March 6, 2000 Vol. 155 No. 9
Cutting Edge Humanity
Thursday April 29 last year, a rainy day in Kosovo, should really have been the last of Besim Kadriu’s short life. That morning in the Albanian sector of the town of Mitrovica–a town once again torn apart by communal strife (see following story)–Serb paramilitaries torched the house the 21-year-old economics student shared with his pregnant wife, Valbona. Watching the inferno from a distance, Kadriu was confident Valbona had escaped Mitrovica, but was unsure where she had fled. He set off on foot for the village of Zaza, a few kilometers away, on a hunch she would be with her two brothers, who lived there. She wasn’t, but a large number of armed Serb militiamen were. They were closing in on Zaza just as he arrived. For the second time in a day, Kadriu was facing death.
Thugs in balaclavas surrounded the village in three concentric rings, moving inward to trap the inhabitants in much the same way that small game animals are sometimes hunted in the Balkans. Knowing they were prime targets, Kadriu and a few of the other young men in Zaza tried to escape. They managed to slip through the two innermost cordons undetected.
But as they attempted the third, they were spotted. One of Kadriu’s brothers-in-law was shot dead on the spot. Four other men surrendered and were never seen again. Kadriu and the other brother-in-law made a run for the woods. The brother-in-law was shot in the leg but kept running and survived. Kadriu felt a bullet sting his face, fell to the ground and played dead.
The Serbs may have believed they had killed him, or simply have thought it unnecessary to waste any more bullets on the young man. Much of the right side of the face of their previously handsome victim, including his entire nose and right eye, had been removed by the shot. What was left of him resembled a medieval gargoyle after centuries of erosion.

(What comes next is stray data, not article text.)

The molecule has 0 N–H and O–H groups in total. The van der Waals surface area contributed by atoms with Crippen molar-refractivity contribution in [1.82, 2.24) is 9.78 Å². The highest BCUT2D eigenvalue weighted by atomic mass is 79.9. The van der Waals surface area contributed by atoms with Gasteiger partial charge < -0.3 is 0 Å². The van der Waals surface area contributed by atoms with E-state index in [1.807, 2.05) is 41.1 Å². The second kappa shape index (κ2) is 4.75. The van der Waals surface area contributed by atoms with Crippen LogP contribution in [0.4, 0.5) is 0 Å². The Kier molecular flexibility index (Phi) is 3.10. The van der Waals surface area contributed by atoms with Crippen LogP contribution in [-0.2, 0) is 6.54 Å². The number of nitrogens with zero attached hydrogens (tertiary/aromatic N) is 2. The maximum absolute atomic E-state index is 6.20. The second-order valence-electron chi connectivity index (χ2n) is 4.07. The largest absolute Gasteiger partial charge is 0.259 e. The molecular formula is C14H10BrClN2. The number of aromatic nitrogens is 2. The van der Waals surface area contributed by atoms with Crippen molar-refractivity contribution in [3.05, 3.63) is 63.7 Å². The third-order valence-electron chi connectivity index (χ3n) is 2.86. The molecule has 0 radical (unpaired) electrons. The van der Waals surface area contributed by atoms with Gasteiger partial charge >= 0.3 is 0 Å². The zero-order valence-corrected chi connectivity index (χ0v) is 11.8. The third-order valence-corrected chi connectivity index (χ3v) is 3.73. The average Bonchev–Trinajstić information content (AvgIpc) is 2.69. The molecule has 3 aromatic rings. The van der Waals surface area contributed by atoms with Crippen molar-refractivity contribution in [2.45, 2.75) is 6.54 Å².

At nightfall, several hours after the Serbs had left, Kadriu ran to the forest and hid. Although he felt nauseated and could sense blood running down his face, there was no pain from the wound. He touched the destroyed area and, in his state of shock, thought the bony sensation was damaged teeth. He realized things were much worse only when he explored the inside of his mouth with his fingers and found it was intact.
A strong-minded, pragmatic man, Kadriu resolved immediately to avoid glimpsing any reflection of himself in puddles left by the rain, even though he needed them to drink from during the 48 hours he remained in the woods. For his psychological survival, this was probably a good tactic. So grotesque were his injuries that when he finally judged it safe to return to Zaza he went unrecognized. People scurried from him in horror until he produced a photo he happened to have in the back pocket of his jeans. It showed him and Valbona smiling for the camera a few months before, at Christmas 1998, days after they had married.
Besim Kadriu still keeps that photo in his wallet as a lucky charm, for while many people would opt for death rather than disfigurement, he considers himself a fortunate man. For one thing, a couple of centimeters further back and that Serb bullet would have hit his brain, destroying his mind as well as his looks. For another, he was reunited with Valbona and survived for three months in the care of relatives–without disinfectants or antibiotics, his only treatment being changes of gauze bandages, when they could be found. He was still avoiding mirrors when troops of the kfor peacekeeping force arrived to provide some less rudimentary first aid. But luckiest of all–and thanks to the efforts of an American charity doctor and a British military medic with a bag full of electronic gizmos and an Internet connection–Kadriu’s face has now been rebuilt by surgeons in Manchester, U.K.